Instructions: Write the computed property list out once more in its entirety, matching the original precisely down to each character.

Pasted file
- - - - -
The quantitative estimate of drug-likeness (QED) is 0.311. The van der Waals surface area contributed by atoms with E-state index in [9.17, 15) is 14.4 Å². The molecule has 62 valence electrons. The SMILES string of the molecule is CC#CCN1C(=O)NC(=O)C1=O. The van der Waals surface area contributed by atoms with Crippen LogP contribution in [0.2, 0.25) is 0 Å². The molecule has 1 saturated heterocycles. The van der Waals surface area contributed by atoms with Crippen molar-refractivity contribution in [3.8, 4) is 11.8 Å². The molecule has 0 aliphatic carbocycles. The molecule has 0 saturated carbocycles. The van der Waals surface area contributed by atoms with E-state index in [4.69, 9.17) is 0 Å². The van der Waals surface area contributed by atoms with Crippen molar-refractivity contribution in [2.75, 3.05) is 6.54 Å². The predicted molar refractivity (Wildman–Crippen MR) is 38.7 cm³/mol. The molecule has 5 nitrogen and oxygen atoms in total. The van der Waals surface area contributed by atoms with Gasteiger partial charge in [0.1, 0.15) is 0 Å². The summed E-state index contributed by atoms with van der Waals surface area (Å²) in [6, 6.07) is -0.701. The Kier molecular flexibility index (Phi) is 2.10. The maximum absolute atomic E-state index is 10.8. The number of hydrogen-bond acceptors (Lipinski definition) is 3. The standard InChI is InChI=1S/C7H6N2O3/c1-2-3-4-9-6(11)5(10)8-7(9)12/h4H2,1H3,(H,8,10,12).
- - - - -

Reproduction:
The quantitative estimate of drug-likeness (QED) is 0.311. The van der Waals surface area contributed by atoms with E-state index in [9.17, 15) is 14.4 Å². The molecule has 62 valence electrons. The SMILES string of the molecule is CC#CCN1C(=O)NC(=O)C1=O. The van der Waals surface area contributed by atoms with Crippen LogP contribution in [0.2, 0.25) is 0 Å². The molecule has 1 saturated heterocycles. The van der Waals surface area contributed by atoms with Crippen molar-refractivity contribution in [3.8, 4) is 11.8 Å². The molecule has 0 aliphatic carbocycles. The molecule has 0 saturated carbocycles. The van der Waals surface area contributed by atoms with E-state index in [4.69, 9.17) is 0 Å². The van der Waals surface area contributed by atoms with Crippen molar-refractivity contribution in [2.75, 3.05) is 6.54 Å². The predicted molar refractivity (Wildman–Crippen MR) is 38.7 cm³/mol. The molecule has 5 nitrogen and oxygen atoms in total. The van der Waals surface area contributed by atoms with Gasteiger partial charge in [0.1, 0.15) is 0 Å². The summed E-state index contributed by atoms with van der Waals surface area (Å²) in [6, 6.07) is -0.701. The Kier molecular flexibility index (Phi) is 2.10. The maximum absolute atomic E-state index is 10.8. The number of hydrogen-bond acceptors (Lipinski definition) is 3. The standard InChI is InChI=1S/C7H6N2O3/c1-2-3-4-9-6(11)5(10)8-7(9)12/h4H2,1H3,(H,8,10,12).